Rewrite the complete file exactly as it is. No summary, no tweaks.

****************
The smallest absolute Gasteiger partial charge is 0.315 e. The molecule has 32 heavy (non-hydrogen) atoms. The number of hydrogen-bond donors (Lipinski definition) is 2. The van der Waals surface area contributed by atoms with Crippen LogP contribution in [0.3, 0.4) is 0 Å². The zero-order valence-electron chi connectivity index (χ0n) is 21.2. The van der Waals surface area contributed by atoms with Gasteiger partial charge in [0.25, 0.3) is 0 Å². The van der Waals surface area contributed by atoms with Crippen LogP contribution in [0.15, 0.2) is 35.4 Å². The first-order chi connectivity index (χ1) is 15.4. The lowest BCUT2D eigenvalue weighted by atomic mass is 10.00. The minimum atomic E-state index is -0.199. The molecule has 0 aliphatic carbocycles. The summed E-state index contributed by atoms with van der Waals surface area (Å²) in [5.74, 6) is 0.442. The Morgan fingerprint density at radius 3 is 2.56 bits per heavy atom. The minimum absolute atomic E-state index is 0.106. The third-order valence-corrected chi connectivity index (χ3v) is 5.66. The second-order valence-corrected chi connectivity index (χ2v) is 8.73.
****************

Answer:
The smallest absolute Gasteiger partial charge is 0.315 e. The molecule has 32 heavy (non-hydrogen) atoms. The number of hydrogen-bond donors (Lipinski definition) is 2. The van der Waals surface area contributed by atoms with Crippen LogP contribution in [0.3, 0.4) is 0 Å². The zero-order valence-electron chi connectivity index (χ0n) is 21.2. The van der Waals surface area contributed by atoms with Gasteiger partial charge in [0.25, 0.3) is 0 Å². The van der Waals surface area contributed by atoms with Crippen LogP contribution in [0.15, 0.2) is 35.4 Å². The first-order chi connectivity index (χ1) is 15.4. The lowest BCUT2D eigenvalue weighted by atomic mass is 10.00. The minimum atomic E-state index is -0.199. The molecule has 0 aliphatic carbocycles. The summed E-state index contributed by atoms with van der Waals surface area (Å²) in [5.74, 6) is 0.442. The Morgan fingerprint density at radius 3 is 2.56 bits per heavy atom. The minimum absolute atomic E-state index is 0.106. The third-order valence-corrected chi connectivity index (χ3v) is 5.66. The second-order valence-corrected chi connectivity index (χ2v) is 8.73.